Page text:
Chapter 1 Introduction
1.1 GPUs as Parallel Computers
1.2 Architecture of a Modern GPU
1.3 Why More Speed or Parallelism?
1.4 Parallel Programming Languages and Models
1.5 Overarching Goals
1.6 Organization of the Book
Chapter 2 History of GPU Computing
2.1 Evolution of Graphics Pipelines
2.1.1 The Era of Fixed-Function Graphics Pipelines
2.1.2 Evolution of Programmable Real-Time Graphics
2.1.3 Unified Graphics and Computing Processors
2.1.4 GPGPU: An Intermediate Step
2.2 GPU Computing
2.2.1 Scalable GPUs
2.2.2 Recent Developments
2.3 Future Trends
Chapter 3 Introduction to CUDA
3.1 Data Parallelism
3.2 CUDA Program Structure
3.3 A Matrix–Matrix Multiplication Example
3.4 Device Memories and Data Transfer
3.5 Kernel Functions and Threading
3.6.1 Function declarations
3.6.2 Kernel launch
3.6.3 Predefined variables
3.6.4 Runtime API
Chapter 4 CUDA Threads
4.1 CUDA Thread Organization
4.2 Using blockIdx and threadIdx
4.3 Synchronization and Transparent Scalability
4.4 Thread Assignment
4.5 Thread Scheduling and Latency Tolerance
Chapter 5 CUDA™ Memories
5.1 Importance of Memory Access Efficiency
5.2 CUDA Device Memory Types
5.3 A Strategy for Reducing Global Memory Traffic
5.4 Memory as a Limiting Factor to Parallelism
Chapter 6 Performance Considerations
6.1 More on Thread Execution
6.2 Global Memory Bandwidth
6.3 Dynamic Partitioning of SM Resources
6.4 Data Prefetching
6.5 Instruction Mix
6.6 Thread Granularity
6.7 Measured Performance and Summary
Chapter 7 Floating Point Considerations
7.1 Floating-Point Format
7.1.1 Normalized Representation of M
7.1.2 Excess Encoding of E
7.2 Representable Numbers
7.3 Special Bit Patterns and Precision
7.4 Arithmetic Accuracy and Rounding
7.5 Algorithm Considerations
Chapter 8 Application Case Study: Advanced MRI Reconstruction
8.1 Application Background
8.2 Iterative Reconstruction
8.3 Computing FHd
Step 1. Determine the Kernel Parallelism Structure
Step 2. Getting Around the Memory Bandwidth Limitation
Step 3. Using Hardware Trigonometry Functions
Step 4. Experimental Performance Tuning
8.4 Final Evaluation
Chapter 9 Application Case Study: Molecular Visualization and Analysis
9.1 Application Background
9.2 A Simple Kernel Implementation
9.3 Instruction Execution Efficiency
9.4 Memory Coalescing
9.5 Additional Performance Comparisons
9.6 Using Multiple GPUs
Chapter 10 Parallel Programming and Computational Thinking
10.1 Goals of Parallel Programming
10.2 Problem Decomposition
10.3 Algorithm Selection
10.4 Computational Thinking
Chapter 11 A Brief Introduction to OpenCL™
11.2 Data Parallelism Model
11.3 Device Architecture
11.4 Kernel Functions
11.5 Device Management and Kernel Launch
11.6 Electrostatic Potential Map in OpenCL
Chapter 12 Conclusion and Future Outlook
12.1 Goals Revisited
12.2 Memory Architecture Evolution
12.2.1 Large Virtual and Physical Address Spaces
12.2.2 Unified Device Memory Space
12.2.3 Configurable Caching and Scratch Pad
12.2.4 Enhanced Atomic Operations
12.2.5 Enhanced Global Memory Access
12.3 Kernel Execution Control Evolution
12.3.1 Function Calls within Kernel Functions
12.3.2 Exception Handling in Kernel Functions
12.3.3 Simultaneous Execution of Multiple Kernels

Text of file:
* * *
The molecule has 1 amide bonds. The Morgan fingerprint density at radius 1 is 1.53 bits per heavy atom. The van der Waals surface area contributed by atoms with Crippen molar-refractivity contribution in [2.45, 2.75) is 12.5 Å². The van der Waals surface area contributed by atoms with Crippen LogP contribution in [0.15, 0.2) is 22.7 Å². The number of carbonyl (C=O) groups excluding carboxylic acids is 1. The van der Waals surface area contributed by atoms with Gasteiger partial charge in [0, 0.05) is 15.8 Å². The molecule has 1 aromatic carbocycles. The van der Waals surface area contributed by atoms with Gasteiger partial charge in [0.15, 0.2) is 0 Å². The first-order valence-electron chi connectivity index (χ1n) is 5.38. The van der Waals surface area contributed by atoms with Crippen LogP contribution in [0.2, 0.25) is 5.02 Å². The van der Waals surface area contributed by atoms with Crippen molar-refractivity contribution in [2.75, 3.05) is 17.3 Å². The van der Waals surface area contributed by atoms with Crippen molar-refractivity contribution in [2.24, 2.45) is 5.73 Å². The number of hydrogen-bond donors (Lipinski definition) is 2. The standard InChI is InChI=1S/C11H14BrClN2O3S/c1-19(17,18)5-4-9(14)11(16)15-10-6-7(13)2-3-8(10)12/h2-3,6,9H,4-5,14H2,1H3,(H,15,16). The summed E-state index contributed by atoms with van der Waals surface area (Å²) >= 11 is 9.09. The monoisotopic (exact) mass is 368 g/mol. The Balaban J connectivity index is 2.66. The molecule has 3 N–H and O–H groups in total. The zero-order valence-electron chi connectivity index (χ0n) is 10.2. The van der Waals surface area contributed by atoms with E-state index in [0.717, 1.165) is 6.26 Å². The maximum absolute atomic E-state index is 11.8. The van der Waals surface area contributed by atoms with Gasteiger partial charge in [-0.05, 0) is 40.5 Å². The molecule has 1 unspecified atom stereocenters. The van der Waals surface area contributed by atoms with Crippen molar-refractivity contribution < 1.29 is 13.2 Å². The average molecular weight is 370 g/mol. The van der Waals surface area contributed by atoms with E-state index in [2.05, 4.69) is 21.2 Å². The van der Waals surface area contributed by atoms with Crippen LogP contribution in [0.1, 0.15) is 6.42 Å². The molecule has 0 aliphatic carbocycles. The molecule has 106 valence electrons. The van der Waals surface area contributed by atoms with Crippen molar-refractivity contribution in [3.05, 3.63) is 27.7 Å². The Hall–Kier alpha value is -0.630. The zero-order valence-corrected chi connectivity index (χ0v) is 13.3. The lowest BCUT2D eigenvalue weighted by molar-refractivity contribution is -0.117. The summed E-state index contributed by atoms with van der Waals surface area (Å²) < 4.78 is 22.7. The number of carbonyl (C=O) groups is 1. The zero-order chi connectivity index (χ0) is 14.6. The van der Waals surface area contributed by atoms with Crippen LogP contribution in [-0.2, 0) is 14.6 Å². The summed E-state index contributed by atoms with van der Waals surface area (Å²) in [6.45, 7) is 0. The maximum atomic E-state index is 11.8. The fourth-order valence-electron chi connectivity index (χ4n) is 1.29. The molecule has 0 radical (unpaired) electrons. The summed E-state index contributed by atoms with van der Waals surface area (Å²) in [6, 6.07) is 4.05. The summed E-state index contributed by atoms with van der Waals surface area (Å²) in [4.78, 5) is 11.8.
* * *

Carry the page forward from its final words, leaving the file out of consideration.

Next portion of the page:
12.3.4 Interruptible Kernels
12.4 Core Performance
12.4.1 Double-Precision Speed
12.4.2 Better Control Flow Efficiency
12.5 Programming Environment
12.6 A Bright Outlook
Appendix A Matrix Multiplication Host-Only Version Source Code
A.5 Expected Output
Appendix B GPU Compute Capabilities
B.1 GPU Compute Capability Tables
B.2 Memory Coalescing Variations
Programming Massively Parallel Processors discusses the basic concepts of parallel programming and GPU architecture. Various techniques for constructing parallel programs are explored in detail. Case studies demonstrate the development process, which begins with computational thinking and ends with effective and efficient parallel programs.
This book describes computational thinking techniques that will enable students to think about problems in ways that are amenable to high-performance parallel computing. It utilizes CUDA (Compute Unified Device Architecture), NVIDIA's software development tool created specifically for massively parallel environments. Studies learn how to achieve both high-performance and high-reliability using the CUDA programming model as well as OpenCL.
This book is recommended for advanced students, software engineers, programmers, and hardware engineers.
- Teaches computational thinking and problem-solving techniques that facilitate high-performance parallel computing.
- Utilizes CUDA (Compute Unified Device Architecture), NVIDIA's software development tool created specifically for massively parallel environments.
- Shows you how to achieve both high-performance and high-reliability using the CUDA programming model as well as OpenCL.
Advanced Students, Software engineers, Programmers, Hardware Engineers
- No. of pages:
- © Morgan Kaufmann 2010
- 22nd January 2010
- Morgan Kaufmann
- eBook ISBN:
"For those interested in the GPU path to parallel enlightenment, this new book from David Kirk and Wen-mei Hwu is a godsend, as it introduces CUDA (tm), a C-like data parallel language, and Tesla(tm), the architecture of the current generation of NVIDIA GPUs. In addition to explaining the language and the architecture, they define the nature of data parallel problems that run well on the heterogeneous CPU-GPU hardware ... This book is a valuable addition to the recently reinvigorated parallel computing literature."